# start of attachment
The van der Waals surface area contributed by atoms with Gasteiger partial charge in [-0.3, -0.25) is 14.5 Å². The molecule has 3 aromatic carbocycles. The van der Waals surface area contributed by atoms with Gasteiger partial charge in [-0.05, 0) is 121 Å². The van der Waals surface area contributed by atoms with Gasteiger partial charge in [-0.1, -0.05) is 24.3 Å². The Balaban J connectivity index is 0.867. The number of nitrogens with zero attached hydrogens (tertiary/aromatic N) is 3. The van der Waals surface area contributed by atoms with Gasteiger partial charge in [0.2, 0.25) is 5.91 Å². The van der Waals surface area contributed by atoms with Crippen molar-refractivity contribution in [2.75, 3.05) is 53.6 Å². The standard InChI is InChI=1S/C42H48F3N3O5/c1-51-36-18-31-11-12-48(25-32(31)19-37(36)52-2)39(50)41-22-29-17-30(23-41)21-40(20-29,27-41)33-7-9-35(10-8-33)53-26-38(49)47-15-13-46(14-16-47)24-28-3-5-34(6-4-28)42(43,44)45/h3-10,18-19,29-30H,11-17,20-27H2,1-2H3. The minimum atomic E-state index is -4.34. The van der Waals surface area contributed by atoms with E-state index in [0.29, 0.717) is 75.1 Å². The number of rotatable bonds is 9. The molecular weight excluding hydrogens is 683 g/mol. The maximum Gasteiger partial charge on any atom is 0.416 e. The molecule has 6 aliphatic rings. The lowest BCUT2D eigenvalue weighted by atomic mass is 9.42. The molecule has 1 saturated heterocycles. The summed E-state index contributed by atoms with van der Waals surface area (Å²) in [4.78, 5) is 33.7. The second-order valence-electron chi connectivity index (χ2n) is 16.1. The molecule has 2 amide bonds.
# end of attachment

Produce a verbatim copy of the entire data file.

The van der Waals surface area contributed by atoms with Gasteiger partial charge in [-0.3, -0.25) is 14.5 Å². The molecule has 3 aromatic carbocycles. The van der Waals surface area contributed by atoms with Gasteiger partial charge in [-0.05, 0) is 121 Å². The van der Waals surface area contributed by atoms with Gasteiger partial charge in [-0.1, -0.05) is 24.3 Å². The Balaban J connectivity index is 0.867. The number of nitrogens with zero attached hydrogens (tertiary/aromatic N) is 3. The van der Waals surface area contributed by atoms with Gasteiger partial charge in [0.2, 0.25) is 5.91 Å². The van der Waals surface area contributed by atoms with Crippen molar-refractivity contribution in [2.75, 3.05) is 53.6 Å². The standard InChI is InChI=1S/C42H48F3N3O5/c1-51-36-18-31-11-12-48(25-32(31)19-37(36)52-2)39(50)41-22-29-17-30(23-41)21-40(20-29,27-41)33-7-9-35(10-8-33)53-26-38(49)47-15-13-46(14-16-47)24-28-3-5-34(6-4-28)42(43,44)45/h3-10,18-19,29-30H,11-17,20-27H2,1-2H3. The minimum atomic E-state index is -4.34. The van der Waals surface area contributed by atoms with E-state index in [0.29, 0.717) is 75.1 Å². The number of rotatable bonds is 9. The molecular weight excluding hydrogens is 683 g/mol. The maximum Gasteiger partial charge on any atom is 0.416 e. The molecule has 6 aliphatic rings. The lowest BCUT2D eigenvalue weighted by atomic mass is 9.42. The molecule has 1 saturated heterocycles. The summed E-state index contributed by atoms with van der Waals surface area (Å²) in [4.78, 5) is 33.7. The second-order valence-electron chi connectivity index (χ2n) is 16.1. The molecule has 2 amide bonds.